Netflix never sleeps! A new month brings a new torrent of content on the streaming service, and May 2021 has some particularly promising new Netflix Originals, from a guns-a-blazing zombified action thriller to an intimate dramedy about Black love, and a whole bunch of stuff in between. There are dozens of new titles on Netflix this month, but below you’ll find a narrowed-down list of six top picks.
First, however, attention must be paid to some of the returning Netflix Originals that didn’t make the cut for new recommendations, like the third and final season of the Golden Globe-dominating geezers-in-love dramedy The Kominsky Method and a new chapter of the devilishly entertaining supernatural procedural Lucifer, which both arrive on May 28, and Season 2 of the hit music biographical drama Selena: The Series.
If you’re looking for recommendations for new things to watch on streaming services that aren’t Netflix, we have those, too.
May 5 | Trailer
David Berkowitz, aka the “Son of Sam,” is the most notorious serial killer in the history of New York City, terrorizing the city for a year by randomly shooting women before he was caught in 1977. He claimed he didn’t work alone, and there were other members of a supposed Satanic cult who also committed some of the crimes. Journalist Maury Terry believed him, and spent decades investigating the possibility that Berkowitz may not have been the only killer and his accomplices are still out there. The trailer for the four-part docuseries makes it look like a conspiratorial doc exposing a hidden truth, but the official description from Netflix indicates that it will be more about Terry’s obsessive pursuit of his investigation at great personal cost. It kind of sounds like an East Coast, documentary counterpart to Zodiac, David Fincher’s excellent film about the Zodiac Killer.
May 7 | Trailer
Monster has taken a long, long time to get to Netflix. The film premiered at Sundance in 2018, and the National Book Award-winning young adult novel by Walter Dean Myers on which it’s based was published way back in 1999. Rising star Kelvin Harrison Jr. plays Steve Harmon, a 17-year-old honor student and gifted photographer from Harlem who’s in the wrong place at the wrong time with the wrong people and gets charged with felony murder. The film follows him as he tries to hold on to who he is when the justice system wants him to be just another “monster,” a young Black man with no regard for human life. The accomplished supporting cast includes Nasir “Nas” Jones (who also executive produces); John David Washington; and Jennifer Hudson and Jeffrey Wright as Steve’s parents.
Ewan McGregor stars in this five-part limited series about the life of the eponymous, mononymous fashion designer, whose luxurious clothes defined the time and place he lived in: ‘70s and ‘80s New York. He was a regular at Studio 54 and best friends with Liza Minnelli, portrayed on the show by Krysta Rodriguez. McGregor learned new skills for the part; according to The Hollywood Reporter, the show’s costume designer taught him how to sew, and when you see him cutting and pinning dresses on the show, he’s really doing it. Ryan Murphy executive produces, continuing his commitment to making every show or movie he can about the gay life of yesteryear.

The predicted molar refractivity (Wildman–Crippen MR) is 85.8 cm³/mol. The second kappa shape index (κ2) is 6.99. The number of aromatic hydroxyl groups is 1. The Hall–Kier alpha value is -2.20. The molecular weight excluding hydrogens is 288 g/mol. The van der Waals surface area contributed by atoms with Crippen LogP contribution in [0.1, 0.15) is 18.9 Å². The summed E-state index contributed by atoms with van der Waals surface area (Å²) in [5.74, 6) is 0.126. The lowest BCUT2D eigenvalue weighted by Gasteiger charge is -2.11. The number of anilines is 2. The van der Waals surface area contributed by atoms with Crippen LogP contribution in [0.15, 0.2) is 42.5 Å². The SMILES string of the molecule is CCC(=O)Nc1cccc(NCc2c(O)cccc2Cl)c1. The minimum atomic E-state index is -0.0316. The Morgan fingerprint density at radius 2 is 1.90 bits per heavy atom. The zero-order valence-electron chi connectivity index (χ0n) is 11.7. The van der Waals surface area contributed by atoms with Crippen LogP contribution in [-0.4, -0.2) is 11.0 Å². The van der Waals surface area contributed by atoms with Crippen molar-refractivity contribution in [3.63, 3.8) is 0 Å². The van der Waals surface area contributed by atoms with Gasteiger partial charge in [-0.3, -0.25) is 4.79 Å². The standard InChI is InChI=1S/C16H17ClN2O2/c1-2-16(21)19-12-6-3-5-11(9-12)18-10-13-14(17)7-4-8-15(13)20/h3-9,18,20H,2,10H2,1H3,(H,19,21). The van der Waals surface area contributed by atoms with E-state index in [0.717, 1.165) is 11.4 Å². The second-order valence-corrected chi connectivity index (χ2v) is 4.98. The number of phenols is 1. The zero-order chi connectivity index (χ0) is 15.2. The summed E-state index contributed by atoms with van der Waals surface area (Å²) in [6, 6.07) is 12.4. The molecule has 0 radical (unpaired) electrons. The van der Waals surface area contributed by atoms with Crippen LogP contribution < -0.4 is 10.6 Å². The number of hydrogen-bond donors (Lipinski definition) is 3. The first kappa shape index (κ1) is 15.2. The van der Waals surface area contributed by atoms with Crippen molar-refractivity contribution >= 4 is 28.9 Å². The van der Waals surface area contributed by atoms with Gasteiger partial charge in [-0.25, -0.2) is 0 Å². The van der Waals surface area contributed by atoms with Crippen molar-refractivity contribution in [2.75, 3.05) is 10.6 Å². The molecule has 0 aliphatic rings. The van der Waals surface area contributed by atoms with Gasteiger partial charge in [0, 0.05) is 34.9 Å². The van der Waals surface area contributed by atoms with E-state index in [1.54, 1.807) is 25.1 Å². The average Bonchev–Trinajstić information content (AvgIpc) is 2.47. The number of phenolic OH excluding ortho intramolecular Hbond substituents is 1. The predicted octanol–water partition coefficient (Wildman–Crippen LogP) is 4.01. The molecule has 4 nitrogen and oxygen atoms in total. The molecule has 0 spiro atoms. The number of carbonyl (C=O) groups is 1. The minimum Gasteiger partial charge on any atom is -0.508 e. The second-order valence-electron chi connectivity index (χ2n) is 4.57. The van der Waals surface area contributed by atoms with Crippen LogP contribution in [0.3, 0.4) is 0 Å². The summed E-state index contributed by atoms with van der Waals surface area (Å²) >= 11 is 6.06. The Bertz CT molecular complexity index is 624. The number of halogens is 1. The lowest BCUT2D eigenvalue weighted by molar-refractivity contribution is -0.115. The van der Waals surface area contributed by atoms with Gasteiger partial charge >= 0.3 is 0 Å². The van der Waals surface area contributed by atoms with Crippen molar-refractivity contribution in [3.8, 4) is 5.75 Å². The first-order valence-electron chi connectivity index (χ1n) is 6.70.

May 14 | Trailer
The setup of this thriller is pure Rear Window – a homebound New Yorker witnesses a neighbor being murdered and has to prove to skeptical cops that it really happened—but Hitchock’s main character definitely saw something. Agoraphobic Dr. Anna Fox (Amy Adams) can’t be so sure. She believes she saw her friend Jane Russell (Julianne Moore) get stabbed to death, but everyone is telling her she couldn’t have seen it, because the Jane Russell she knew isn’t real, and the heavy psych meds Anna is taking are making her hallucinate. The real(?) Jane Russell is played by Jennifer Jason Leigh, and her shifty husband is played by Gary Oldman. This is more of a psychological thriller than a murder mystery. The screenplay is by Pulitzer Prize-winning playwright Tracy Letts, who writes psychological deterioration better than almost anyone (see Bug), and is based on the bestselling novel by A.J. Finn.
May 21 | Trailer
Fresh off the Snyder Cut, Justice League’s Zach Snyder returns to his zombie-action roots (his debut was the 2004 Dawn of the Dead remake) with this high-octane horror heist thriller. Dave Bautista leads a crew of mercenaries assembled to rob a Las Vegas casino in the midst of a zombie virus outbreak. The remains of the Strip are completely overrun with flesh-hungry undead, some of whom know how to solve simple puzzles and use basic logic. There are also zombie horses and a freakin’ zombie tiger. It’s gonna be a big, dumb spectacle, because big, dumb spectacles are what Zach Snyder does.
May 23 | Trailer
For the first season of Aziz Ansari and Alan Yang’s dramedy series since 2017 as well as the first since Ansari was at the center of a Me Too scandal, Ansari will be mostly be off-camera, ceding the spotlight to Lena Waithe, who recurred as Ansari’s character’s friend Denise in the first two seasons and won an Emmy (along with Ansari) for writing Season 2’s Denise-centric standout episode “Thanksgiving.” This short five-episode season is subtitled “Moments in Love” and will follow the ups and downs of Denise’s marriage to a British woman named Alicia (Naomi Ackie). The episodes are shot on film and directed by Ansari and written by Ansari and Waithe. It will be very different from the first two seasons of Master of None, and it would have been a smart choice to shift the focus to Denise (and the ever-more-powerful Waithe) even if Ansari hadn’t become a controversial figure. “Thanksgiving” is the best episode of the show!